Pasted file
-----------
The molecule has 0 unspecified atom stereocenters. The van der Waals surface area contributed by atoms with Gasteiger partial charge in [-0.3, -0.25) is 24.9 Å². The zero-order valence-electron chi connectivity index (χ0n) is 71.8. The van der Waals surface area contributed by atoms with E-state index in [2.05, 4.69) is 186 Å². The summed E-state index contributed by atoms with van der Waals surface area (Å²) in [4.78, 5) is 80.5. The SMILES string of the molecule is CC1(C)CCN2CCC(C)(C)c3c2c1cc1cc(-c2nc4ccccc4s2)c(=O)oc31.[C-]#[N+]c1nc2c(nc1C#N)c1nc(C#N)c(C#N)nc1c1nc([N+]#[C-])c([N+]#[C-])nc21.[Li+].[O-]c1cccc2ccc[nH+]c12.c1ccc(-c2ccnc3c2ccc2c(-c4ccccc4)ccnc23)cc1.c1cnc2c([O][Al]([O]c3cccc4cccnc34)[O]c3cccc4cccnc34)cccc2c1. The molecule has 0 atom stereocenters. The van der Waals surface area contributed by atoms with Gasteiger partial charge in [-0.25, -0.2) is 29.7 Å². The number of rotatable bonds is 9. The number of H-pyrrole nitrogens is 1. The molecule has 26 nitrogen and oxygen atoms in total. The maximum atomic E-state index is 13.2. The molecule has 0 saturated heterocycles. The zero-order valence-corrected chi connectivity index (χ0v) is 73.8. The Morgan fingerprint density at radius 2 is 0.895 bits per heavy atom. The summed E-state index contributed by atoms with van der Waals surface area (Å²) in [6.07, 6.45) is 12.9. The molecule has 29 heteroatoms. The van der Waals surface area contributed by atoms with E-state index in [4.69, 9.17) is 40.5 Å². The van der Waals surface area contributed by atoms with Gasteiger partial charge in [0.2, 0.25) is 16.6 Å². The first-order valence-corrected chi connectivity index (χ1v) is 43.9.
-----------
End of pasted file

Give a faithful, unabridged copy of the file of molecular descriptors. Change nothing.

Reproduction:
The molecule has 0 unspecified atom stereocenters. The van der Waals surface area contributed by atoms with Gasteiger partial charge in [-0.3, -0.25) is 24.9 Å². The zero-order valence-electron chi connectivity index (χ0n) is 71.8. The van der Waals surface area contributed by atoms with E-state index in [2.05, 4.69) is 186 Å². The summed E-state index contributed by atoms with van der Waals surface area (Å²) in [4.78, 5) is 80.5. The SMILES string of the molecule is CC1(C)CCN2CCC(C)(C)c3c2c1cc1cc(-c2nc4ccccc4s2)c(=O)oc31.[C-]#[N+]c1nc2c(nc1C#N)c1nc(C#N)c(C#N)nc1c1nc([N+]#[C-])c([N+]#[C-])nc21.[Li+].[O-]c1cccc2ccc[nH+]c12.c1ccc(-c2ccnc3c2ccc2c(-c4ccccc4)ccnc23)cc1.c1cnc2c([O][Al]([O]c3cccc4cccnc34)[O]c3cccc4cccnc34)cccc2c1. The molecule has 0 atom stereocenters. The van der Waals surface area contributed by atoms with Gasteiger partial charge in [-0.25, -0.2) is 29.7 Å². The number of rotatable bonds is 9. The number of H-pyrrole nitrogens is 1. The molecule has 26 nitrogen and oxygen atoms in total. The maximum atomic E-state index is 13.2. The molecule has 0 saturated heterocycles. The zero-order valence-corrected chi connectivity index (χ0v) is 73.8. The Morgan fingerprint density at radius 2 is 0.895 bits per heavy atom. The summed E-state index contributed by atoms with van der Waals surface area (Å²) in [6.07, 6.45) is 12.9. The molecule has 29 heteroatoms. The van der Waals surface area contributed by atoms with E-state index in [4.69, 9.17) is 40.5 Å². The van der Waals surface area contributed by atoms with Gasteiger partial charge in [0.2, 0.25) is 16.6 Å². The first-order valence-corrected chi connectivity index (χ1v) is 43.9.